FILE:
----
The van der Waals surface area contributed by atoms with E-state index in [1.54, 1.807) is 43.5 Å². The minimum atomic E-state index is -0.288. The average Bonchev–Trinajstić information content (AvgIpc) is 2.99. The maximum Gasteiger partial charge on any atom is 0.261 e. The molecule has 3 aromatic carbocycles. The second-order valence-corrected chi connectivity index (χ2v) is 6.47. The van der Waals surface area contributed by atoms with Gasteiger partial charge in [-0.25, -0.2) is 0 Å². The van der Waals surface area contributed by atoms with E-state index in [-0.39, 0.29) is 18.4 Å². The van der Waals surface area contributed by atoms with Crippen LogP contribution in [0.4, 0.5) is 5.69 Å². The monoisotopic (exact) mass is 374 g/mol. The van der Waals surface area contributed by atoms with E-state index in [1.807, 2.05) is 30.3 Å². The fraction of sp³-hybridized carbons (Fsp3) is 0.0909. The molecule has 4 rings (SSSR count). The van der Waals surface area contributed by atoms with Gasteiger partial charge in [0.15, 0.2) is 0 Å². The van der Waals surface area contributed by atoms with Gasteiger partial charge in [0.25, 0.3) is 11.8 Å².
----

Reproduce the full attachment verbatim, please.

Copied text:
The van der Waals surface area contributed by atoms with E-state index in [1.54, 1.807) is 43.5 Å². The minimum atomic E-state index is -0.288. The average Bonchev–Trinajstić information content (AvgIpc) is 2.99. The maximum Gasteiger partial charge on any atom is 0.261 e. The molecule has 3 aromatic carbocycles. The second-order valence-corrected chi connectivity index (χ2v) is 6.47. The van der Waals surface area contributed by atoms with Gasteiger partial charge in [-0.25, -0.2) is 0 Å². The van der Waals surface area contributed by atoms with E-state index in [-0.39, 0.29) is 18.4 Å². The van der Waals surface area contributed by atoms with Crippen LogP contribution in [0.4, 0.5) is 5.69 Å². The monoisotopic (exact) mass is 374 g/mol. The van der Waals surface area contributed by atoms with E-state index in [1.807, 2.05) is 30.3 Å². The fraction of sp³-hybridized carbons (Fsp3) is 0.0909. The molecule has 4 rings (SSSR count). The van der Waals surface area contributed by atoms with Gasteiger partial charge in [0.15, 0.2) is 0 Å². The van der Waals surface area contributed by atoms with Gasteiger partial charge in [0.25, 0.3) is 11.8 Å².